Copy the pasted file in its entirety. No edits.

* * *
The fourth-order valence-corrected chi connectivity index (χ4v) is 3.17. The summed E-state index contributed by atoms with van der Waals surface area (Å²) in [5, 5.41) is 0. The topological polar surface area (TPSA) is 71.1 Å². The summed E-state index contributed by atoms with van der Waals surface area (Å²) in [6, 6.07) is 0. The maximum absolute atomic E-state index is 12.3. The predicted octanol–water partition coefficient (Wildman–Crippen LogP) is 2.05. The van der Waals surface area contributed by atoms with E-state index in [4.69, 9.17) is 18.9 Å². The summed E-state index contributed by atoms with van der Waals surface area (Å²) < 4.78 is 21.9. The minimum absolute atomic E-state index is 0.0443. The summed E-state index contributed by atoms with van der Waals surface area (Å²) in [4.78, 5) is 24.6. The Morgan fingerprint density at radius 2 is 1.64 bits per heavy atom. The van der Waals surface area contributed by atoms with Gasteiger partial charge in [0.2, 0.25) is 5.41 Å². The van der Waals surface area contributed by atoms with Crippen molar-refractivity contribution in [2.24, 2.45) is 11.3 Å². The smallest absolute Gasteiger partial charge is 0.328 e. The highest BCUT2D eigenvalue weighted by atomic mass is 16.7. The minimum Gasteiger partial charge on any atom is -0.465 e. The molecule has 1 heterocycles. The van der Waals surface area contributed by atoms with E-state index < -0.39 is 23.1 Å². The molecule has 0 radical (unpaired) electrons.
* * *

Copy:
The fourth-order valence-corrected chi connectivity index (χ4v) is 3.17. The summed E-state index contributed by atoms with van der Waals surface area (Å²) in [5, 5.41) is 0. The topological polar surface area (TPSA) is 71.1 Å². The summed E-state index contributed by atoms with van der Waals surface area (Å²) in [6, 6.07) is 0. The maximum absolute atomic E-state index is 12.3. The predicted octanol–water partition coefficient (Wildman–Crippen LogP) is 2.05. The van der Waals surface area contributed by atoms with E-state index in [4.69, 9.17) is 18.9 Å². The summed E-state index contributed by atoms with van der Waals surface area (Å²) < 4.78 is 21.9. The minimum absolute atomic E-state index is 0.0443. The summed E-state index contributed by atoms with van der Waals surface area (Å²) in [4.78, 5) is 24.6. The Morgan fingerprint density at radius 2 is 1.64 bits per heavy atom. The van der Waals surface area contributed by atoms with Gasteiger partial charge in [0.2, 0.25) is 5.41 Å². The van der Waals surface area contributed by atoms with Crippen molar-refractivity contribution in [2.24, 2.45) is 11.3 Å². The smallest absolute Gasteiger partial charge is 0.328 e. The highest BCUT2D eigenvalue weighted by atomic mass is 16.7. The minimum Gasteiger partial charge on any atom is -0.465 e. The molecule has 1 heterocycles. The van der Waals surface area contributed by atoms with E-state index < -0.39 is 23.1 Å². The molecule has 0 radical (unpaired) electrons.